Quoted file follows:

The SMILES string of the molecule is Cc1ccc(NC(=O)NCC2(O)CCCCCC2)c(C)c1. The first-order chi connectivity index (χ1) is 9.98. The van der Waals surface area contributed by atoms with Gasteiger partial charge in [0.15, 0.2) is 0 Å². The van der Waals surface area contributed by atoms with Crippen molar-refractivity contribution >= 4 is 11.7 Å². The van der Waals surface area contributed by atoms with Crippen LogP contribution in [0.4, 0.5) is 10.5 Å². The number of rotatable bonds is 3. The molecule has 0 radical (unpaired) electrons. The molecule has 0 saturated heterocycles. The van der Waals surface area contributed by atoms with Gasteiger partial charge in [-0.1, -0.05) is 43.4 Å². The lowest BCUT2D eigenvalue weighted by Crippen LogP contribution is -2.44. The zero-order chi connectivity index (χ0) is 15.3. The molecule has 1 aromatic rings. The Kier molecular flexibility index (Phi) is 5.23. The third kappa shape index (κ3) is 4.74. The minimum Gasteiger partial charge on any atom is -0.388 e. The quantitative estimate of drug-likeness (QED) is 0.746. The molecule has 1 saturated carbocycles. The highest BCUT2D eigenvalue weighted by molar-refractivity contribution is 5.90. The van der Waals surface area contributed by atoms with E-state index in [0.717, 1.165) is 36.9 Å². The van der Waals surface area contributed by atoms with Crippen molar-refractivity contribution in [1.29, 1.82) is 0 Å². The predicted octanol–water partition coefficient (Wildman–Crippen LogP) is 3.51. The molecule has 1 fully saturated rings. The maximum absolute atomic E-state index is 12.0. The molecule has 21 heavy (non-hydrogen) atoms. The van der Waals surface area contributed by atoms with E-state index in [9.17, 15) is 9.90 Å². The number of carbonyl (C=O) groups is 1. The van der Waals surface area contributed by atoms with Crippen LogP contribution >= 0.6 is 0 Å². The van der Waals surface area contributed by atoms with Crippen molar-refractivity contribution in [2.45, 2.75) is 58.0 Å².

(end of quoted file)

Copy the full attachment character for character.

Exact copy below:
The SMILES string of the molecule is Cc1ccc(NC(=O)NCC2(O)CCCCCC2)c(C)c1. The first-order chi connectivity index (χ1) is 9.98. The van der Waals surface area contributed by atoms with Gasteiger partial charge in [0.15, 0.2) is 0 Å². The van der Waals surface area contributed by atoms with Crippen molar-refractivity contribution >= 4 is 11.7 Å². The van der Waals surface area contributed by atoms with Crippen LogP contribution in [0.4, 0.5) is 10.5 Å². The number of rotatable bonds is 3. The molecule has 0 radical (unpaired) electrons. The molecule has 0 saturated heterocycles. The van der Waals surface area contributed by atoms with Gasteiger partial charge in [-0.1, -0.05) is 43.4 Å². The lowest BCUT2D eigenvalue weighted by Crippen LogP contribution is -2.44. The zero-order chi connectivity index (χ0) is 15.3. The molecule has 1 aromatic rings. The Kier molecular flexibility index (Phi) is 5.23. The third kappa shape index (κ3) is 4.74. The minimum Gasteiger partial charge on any atom is -0.388 e. The quantitative estimate of drug-likeness (QED) is 0.746. The molecule has 1 saturated carbocycles. The highest BCUT2D eigenvalue weighted by molar-refractivity contribution is 5.90. The van der Waals surface area contributed by atoms with E-state index in [0.717, 1.165) is 36.9 Å². The van der Waals surface area contributed by atoms with Crippen molar-refractivity contribution in [1.29, 1.82) is 0 Å². The predicted octanol–water partition coefficient (Wildman–Crippen LogP) is 3.51. The molecule has 1 fully saturated rings. The maximum absolute atomic E-state index is 12.0. The molecule has 21 heavy (non-hydrogen) atoms. The van der Waals surface area contributed by atoms with E-state index in [9.17, 15) is 9.90 Å². The number of carbonyl (C=O) groups is 1. The van der Waals surface area contributed by atoms with Crippen LogP contribution >= 0.6 is 0 Å². The van der Waals surface area contributed by atoms with Crippen molar-refractivity contribution in [2.45, 2.75) is 58.0 Å².